The inspiration: The Jardin series perfumes generally find an inspiration, however manufactured it might be (remember The Perfect Scent: A Year Behind the Scenes of the Perfume Industry in Paris and New York by Chandler Burr?), in some exotic garden someplace else — that is, not in New Jersey (which really does have lovely gardens, but you know what I mean), or your own backyard…
She was bewitched by its abandoned romance and returned through the seasons, as she told me, delighted by its poetry and its strange, haunting melancholy. In April, for instance, the pittosporum tree was completely covered with yellow and white flowers, smelling like orange blossom or jasmine, whilst in June, as Nagel recalled, “the magnolia smells so delicate, and of course the odor comes from the sky!” She also loved the smell of the trees’ roots, which cover the ground “like the lines on your hands” because they can’t burrow into the salty earth. The fleshy saltwort, the Madonna lilies, and the smell of the salt air were also amongst the smells that the alchemical Nagel (whose fragrances for Jo Malone included a collection inspired by traditional English desserts) blended together into her fragrance, aptly titled Un Jardin sur La Lagune.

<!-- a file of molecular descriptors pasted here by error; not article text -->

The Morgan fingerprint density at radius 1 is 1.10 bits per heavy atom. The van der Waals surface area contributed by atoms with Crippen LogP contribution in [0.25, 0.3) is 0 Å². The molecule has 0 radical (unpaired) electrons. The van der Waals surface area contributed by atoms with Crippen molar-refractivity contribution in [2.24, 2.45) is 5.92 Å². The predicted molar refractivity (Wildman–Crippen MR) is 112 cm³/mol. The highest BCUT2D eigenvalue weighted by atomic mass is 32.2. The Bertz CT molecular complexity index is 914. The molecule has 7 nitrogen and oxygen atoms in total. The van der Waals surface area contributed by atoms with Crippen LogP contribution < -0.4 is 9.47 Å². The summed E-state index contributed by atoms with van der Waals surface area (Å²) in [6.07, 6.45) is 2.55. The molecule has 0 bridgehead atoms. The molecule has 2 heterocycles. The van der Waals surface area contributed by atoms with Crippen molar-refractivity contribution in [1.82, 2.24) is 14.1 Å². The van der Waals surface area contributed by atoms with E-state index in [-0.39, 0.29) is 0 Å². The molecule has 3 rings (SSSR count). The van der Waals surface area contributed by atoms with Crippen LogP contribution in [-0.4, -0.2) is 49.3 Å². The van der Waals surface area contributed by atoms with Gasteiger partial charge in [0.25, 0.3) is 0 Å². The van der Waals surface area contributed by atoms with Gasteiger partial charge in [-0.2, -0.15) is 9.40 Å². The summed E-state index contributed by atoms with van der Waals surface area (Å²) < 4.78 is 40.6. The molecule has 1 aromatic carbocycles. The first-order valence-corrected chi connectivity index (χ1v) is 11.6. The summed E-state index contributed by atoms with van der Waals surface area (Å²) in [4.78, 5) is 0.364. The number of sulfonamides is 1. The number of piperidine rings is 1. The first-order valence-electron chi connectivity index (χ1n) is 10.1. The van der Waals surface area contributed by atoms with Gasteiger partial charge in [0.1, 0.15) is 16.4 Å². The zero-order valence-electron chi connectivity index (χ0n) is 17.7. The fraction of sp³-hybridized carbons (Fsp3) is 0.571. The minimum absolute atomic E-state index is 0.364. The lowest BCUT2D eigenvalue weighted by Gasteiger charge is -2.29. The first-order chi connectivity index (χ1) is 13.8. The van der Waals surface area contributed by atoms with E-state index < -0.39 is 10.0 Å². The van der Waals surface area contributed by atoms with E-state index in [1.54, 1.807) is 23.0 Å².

I don’t know how to really explain this, but I touch the texture with my eye, whether its silk or leather of cashmere. For example, in my building, I work on the second floor and on the ground floor we have the stock for the men’s collection, and very often I go alone to the atelier to touch and smell the fabrics. They have a special sensuality, and when I talk about my perfume I often use words related to the clothing, like round, straight, soft, tough.
— Perfumer Christine Nagel talks about synesthesia and her approach to perfumery. Read more at Inside the Atelier of an Hermès Perfumer Who Can Smell and Taste Color at Architectural Digest.